The question asks about detecting autoreply/out-of-office emails and a lot of the answers here refer to the
X-Auto-Response header, which instructs Microsoft Exchange on how to deal with an incoming message with auto-responses. This is the wrong direction; keying on this header does not help detect an auto-response message. (Though theoretically auto-responses would use it in order to prevent an infinite exchange of auto-responses.)
There are lots of dead links in other answers. It appears Microsoft's documentation links don't last.
[MS-OXCMAIL]: RFC 2822 and MIME to Email Object Conversion Algorithm §126.96.36.199.20 Auto Response Suppress (archive link) appears to be the current definitive documentation for this header (even though RFC 2822 has was obsoleted by RFC 5322 in 2008).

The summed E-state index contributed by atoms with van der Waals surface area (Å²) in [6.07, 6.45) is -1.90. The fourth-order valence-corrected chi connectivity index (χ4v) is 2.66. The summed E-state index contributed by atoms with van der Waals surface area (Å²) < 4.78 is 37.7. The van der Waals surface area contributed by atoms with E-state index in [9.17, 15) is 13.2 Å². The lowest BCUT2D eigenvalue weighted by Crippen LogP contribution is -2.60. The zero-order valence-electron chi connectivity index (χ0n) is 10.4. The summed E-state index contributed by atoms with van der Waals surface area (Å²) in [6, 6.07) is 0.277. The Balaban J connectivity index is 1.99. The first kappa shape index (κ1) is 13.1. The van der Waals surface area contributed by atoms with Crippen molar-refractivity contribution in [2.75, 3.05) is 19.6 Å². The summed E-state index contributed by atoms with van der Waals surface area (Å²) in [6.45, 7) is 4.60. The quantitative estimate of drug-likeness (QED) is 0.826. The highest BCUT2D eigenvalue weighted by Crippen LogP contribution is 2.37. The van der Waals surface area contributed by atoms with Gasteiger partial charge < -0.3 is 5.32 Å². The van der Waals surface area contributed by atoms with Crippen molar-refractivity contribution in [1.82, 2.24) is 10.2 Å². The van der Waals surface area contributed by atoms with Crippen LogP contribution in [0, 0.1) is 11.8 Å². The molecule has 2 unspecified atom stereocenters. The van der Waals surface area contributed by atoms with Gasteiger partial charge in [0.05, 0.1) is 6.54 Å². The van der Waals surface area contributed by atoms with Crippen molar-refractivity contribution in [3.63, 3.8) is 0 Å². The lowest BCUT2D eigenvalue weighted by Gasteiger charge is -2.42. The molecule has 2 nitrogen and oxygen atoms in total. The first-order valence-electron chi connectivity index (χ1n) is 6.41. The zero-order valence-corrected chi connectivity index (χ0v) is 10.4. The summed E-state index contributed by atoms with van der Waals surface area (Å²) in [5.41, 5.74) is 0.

X-Auto-Response-Suppress header values:
None (No meaning given, but this should be self-explanatory)
All (No meaning given, but this should be self-explanatory)
DR Suppress delivery reports from transport.
NDR Suppress non-delivery reports from transport.
RN Suppress read notifications from receiving client.
NRN Suppress non-read notifications from receiving client.
OOF Suppress Out of Office (OOF) notifications.
AutoReply Suppress auto-reply messages other than OOF notifications.
X-Auto-Response-Suppress: RN, NRN
Order does not matter.
I personally find
NDR rather odd since it is another name for a bounce, which typically does not observe message content (i.e. headers). That's SMTP-level (RFC 821/2821/5321) rather than .eml-level (RFC 822/2822/5322).
In a ~million-email sample, I observed the most common values of this header to be:
DR, OOF, AutoReply
DR, RN, NRN, OOF, AutoReply
DR, RN, OOF, AutoReply